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Anglican ordinariate to evangelise lapsed Catholics: The Church of England Newspaper, July 21, 2013 p 7. July 19, 2013

Posted by geoconger in Anglican Ordinariate, Church of England Newspaper.
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Msgr Keith Newton, ordinary of the Personal Ordinariate of our Lady of Walsingham and Pope Francis

The Anglican ordinariates have been given permission by Pope Francis to evangelize lapsed Catholics. On 31 May 2013 the pope amended Article 5 of the ordinariates governing Norms, widening its base for evangelization from ex-Anglicans to include those Catholics who had fallen away from the church before being confirmed.

The new Article 5 §2 of the ordinariate’s Norms states:

A person who has been baptised in the Catholic Church but who has not completed the Sacraments of Initiation, and subsequently returns to the faith and practice of the Church as a result of the evangelising mission of the Ordinariate, may be admitted to membership in the Ordinariate and receive the Sacrament of Confirmation or the Sacrament of the Eucharist or both.

In a statement released on its website, the Ordinariate of Our Lady of Walsingham explained: “This confirms the place of the Personal Ordinariates within the mission of the wider Catholic Church, not simply as a jurisdiction for those from the Anglican tradition, but as a contributor to the urgent work of the New Evangelisation.”

Roman Catholics “may not become members of a Personal Ordinariate ‘for purely subjective motives or personal preference’”, the statement said as “enrolment into a Personal Ordinariate remains linked to an objective criterion of incomplete initiation”, when baptism, eucharist, or confirmation are lacking.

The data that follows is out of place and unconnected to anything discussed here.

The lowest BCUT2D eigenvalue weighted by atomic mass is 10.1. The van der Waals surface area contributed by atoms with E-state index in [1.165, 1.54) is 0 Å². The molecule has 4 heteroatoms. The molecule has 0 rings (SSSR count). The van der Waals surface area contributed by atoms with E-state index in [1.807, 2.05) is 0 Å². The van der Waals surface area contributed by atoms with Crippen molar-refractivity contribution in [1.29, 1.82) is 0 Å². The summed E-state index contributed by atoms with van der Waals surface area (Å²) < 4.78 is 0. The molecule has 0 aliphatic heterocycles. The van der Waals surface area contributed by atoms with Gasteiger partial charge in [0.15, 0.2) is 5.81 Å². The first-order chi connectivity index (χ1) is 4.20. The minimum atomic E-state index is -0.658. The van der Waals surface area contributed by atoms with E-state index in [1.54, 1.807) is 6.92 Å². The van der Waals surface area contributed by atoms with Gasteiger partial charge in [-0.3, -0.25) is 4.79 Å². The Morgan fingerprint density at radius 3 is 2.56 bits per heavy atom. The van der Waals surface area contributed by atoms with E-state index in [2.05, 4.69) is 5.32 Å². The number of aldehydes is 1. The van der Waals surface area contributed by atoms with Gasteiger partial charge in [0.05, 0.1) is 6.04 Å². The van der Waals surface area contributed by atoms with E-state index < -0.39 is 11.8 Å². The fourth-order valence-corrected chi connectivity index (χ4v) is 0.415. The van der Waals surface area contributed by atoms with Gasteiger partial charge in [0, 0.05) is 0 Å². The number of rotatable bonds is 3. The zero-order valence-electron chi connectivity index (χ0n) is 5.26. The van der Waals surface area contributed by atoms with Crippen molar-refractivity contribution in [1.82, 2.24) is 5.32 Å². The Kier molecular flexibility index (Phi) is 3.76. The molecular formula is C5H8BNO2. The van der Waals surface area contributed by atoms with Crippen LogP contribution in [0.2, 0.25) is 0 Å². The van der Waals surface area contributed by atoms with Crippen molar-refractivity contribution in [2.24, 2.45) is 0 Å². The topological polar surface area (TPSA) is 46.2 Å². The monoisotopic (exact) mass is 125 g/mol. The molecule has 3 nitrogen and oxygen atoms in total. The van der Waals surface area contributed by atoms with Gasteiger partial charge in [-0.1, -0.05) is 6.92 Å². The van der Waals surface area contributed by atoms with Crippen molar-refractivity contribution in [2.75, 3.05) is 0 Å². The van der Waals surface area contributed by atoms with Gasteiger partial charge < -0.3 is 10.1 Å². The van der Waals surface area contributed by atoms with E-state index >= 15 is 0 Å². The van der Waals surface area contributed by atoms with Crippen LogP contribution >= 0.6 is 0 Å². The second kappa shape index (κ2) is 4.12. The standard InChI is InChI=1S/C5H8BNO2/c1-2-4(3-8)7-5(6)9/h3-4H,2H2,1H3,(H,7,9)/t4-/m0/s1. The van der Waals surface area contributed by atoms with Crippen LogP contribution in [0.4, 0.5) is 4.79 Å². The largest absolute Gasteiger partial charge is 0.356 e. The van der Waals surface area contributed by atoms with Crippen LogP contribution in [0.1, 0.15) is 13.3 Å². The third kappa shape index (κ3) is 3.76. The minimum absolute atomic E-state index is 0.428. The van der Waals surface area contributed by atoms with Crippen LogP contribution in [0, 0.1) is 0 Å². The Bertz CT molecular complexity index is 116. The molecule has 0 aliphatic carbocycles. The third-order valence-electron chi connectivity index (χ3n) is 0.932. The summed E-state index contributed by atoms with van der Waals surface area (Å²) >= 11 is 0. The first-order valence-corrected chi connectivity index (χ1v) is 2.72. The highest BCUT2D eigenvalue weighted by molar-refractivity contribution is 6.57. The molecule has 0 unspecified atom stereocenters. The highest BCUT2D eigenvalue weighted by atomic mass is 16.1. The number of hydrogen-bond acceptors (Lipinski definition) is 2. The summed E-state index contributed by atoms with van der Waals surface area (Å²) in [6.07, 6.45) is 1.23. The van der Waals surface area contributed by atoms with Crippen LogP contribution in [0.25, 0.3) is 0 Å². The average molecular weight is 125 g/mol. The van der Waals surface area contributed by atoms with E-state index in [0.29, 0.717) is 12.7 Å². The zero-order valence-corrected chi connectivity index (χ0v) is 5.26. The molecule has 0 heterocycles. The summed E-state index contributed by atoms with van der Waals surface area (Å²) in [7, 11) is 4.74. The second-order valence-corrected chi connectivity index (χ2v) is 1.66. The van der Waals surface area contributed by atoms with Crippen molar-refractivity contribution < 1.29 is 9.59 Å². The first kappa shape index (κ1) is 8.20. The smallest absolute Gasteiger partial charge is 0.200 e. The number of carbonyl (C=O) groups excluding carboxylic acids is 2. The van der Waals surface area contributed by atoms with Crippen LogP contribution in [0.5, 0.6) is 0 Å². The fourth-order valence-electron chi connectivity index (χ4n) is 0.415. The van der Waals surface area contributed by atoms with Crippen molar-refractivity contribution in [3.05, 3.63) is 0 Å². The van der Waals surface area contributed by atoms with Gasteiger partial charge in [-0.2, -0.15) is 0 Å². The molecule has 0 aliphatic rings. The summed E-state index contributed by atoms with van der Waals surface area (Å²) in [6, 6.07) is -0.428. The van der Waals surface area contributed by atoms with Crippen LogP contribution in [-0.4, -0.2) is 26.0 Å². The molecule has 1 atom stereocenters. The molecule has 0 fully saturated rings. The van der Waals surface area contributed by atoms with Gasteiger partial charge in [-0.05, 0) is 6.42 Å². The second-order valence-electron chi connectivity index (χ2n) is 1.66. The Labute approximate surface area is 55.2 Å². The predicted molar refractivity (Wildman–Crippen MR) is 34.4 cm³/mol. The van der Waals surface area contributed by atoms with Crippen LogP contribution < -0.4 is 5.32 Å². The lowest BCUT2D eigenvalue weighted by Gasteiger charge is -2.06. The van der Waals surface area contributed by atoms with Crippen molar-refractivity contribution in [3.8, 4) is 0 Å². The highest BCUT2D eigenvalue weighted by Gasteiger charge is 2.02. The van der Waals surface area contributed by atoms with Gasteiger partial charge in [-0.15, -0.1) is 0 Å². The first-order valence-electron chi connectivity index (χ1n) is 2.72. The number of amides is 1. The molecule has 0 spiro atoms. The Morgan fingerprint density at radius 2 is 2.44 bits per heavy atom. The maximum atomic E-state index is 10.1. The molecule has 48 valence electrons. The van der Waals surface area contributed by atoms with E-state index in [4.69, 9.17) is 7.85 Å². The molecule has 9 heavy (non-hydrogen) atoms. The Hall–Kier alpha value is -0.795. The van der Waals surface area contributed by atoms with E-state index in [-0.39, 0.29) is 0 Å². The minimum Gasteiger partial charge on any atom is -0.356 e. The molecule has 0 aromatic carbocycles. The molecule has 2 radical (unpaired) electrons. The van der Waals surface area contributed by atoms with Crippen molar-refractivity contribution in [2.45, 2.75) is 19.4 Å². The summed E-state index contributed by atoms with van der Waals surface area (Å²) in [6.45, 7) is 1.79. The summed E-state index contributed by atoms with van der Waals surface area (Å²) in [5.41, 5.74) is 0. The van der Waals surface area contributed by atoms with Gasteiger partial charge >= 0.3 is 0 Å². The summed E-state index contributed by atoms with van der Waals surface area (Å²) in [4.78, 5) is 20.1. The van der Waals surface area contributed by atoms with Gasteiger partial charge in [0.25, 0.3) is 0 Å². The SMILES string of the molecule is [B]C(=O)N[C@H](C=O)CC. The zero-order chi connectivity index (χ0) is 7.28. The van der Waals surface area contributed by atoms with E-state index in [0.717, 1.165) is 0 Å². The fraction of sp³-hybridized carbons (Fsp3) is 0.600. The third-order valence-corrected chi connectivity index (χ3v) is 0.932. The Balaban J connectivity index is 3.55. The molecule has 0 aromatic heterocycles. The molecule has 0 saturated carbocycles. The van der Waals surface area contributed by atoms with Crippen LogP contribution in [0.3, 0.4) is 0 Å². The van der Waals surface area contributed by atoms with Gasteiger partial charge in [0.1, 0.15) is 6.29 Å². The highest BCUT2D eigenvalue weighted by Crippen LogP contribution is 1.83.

The “new evangelization” is the Roman Catholic Church’s campaign to bring the Gospel to formerly Christian nations in Europe and the Americas and includes outreach to people who were baptized as Catholics but who never completed the process of Christian initiation.

Msgr. Jeffrey Steenson – the former Episcopal Bishop of the Rio Grande and ordinary of the Chair of Saint Peter, in North America welcomed the clarification from Rome. “Particularly in North America, with large percentages of ‘unchurched’ peoples, it is inevitable that we will encounter those who have no formal ecclesial relationships but who are seekers of truth,” he said.

Comments

1. Ian Welch, Canberra - July 20, 2013

Why anyone might imagine that anything will change because of this measure is incomprehensible but that does not condemn it. It is just one of many ideas as churches seek relevance in the contemporary world.

Behind the concerns over declining church attendances is the rarely discussed truth that the vast majority of those baptised, and I suspect the vast majority of those confirmed, etc., have never really been all that deeply committed.

The challenge is that of expressing an historic faith in terms that are really inclusive of the needs of people today. Liturgical and musical fiddles and “signs and wonders” are

The core issue is the authority of the Bible and I think the Anglican 39 Articles got it right centuries ago in stating not the 19C delusion of infallibility but rather that Scripture contains “all things necessary.” Along with that are changes away from monarchical hierarchy to a spiritual leadership model that avoids elitism and managerialist authority.


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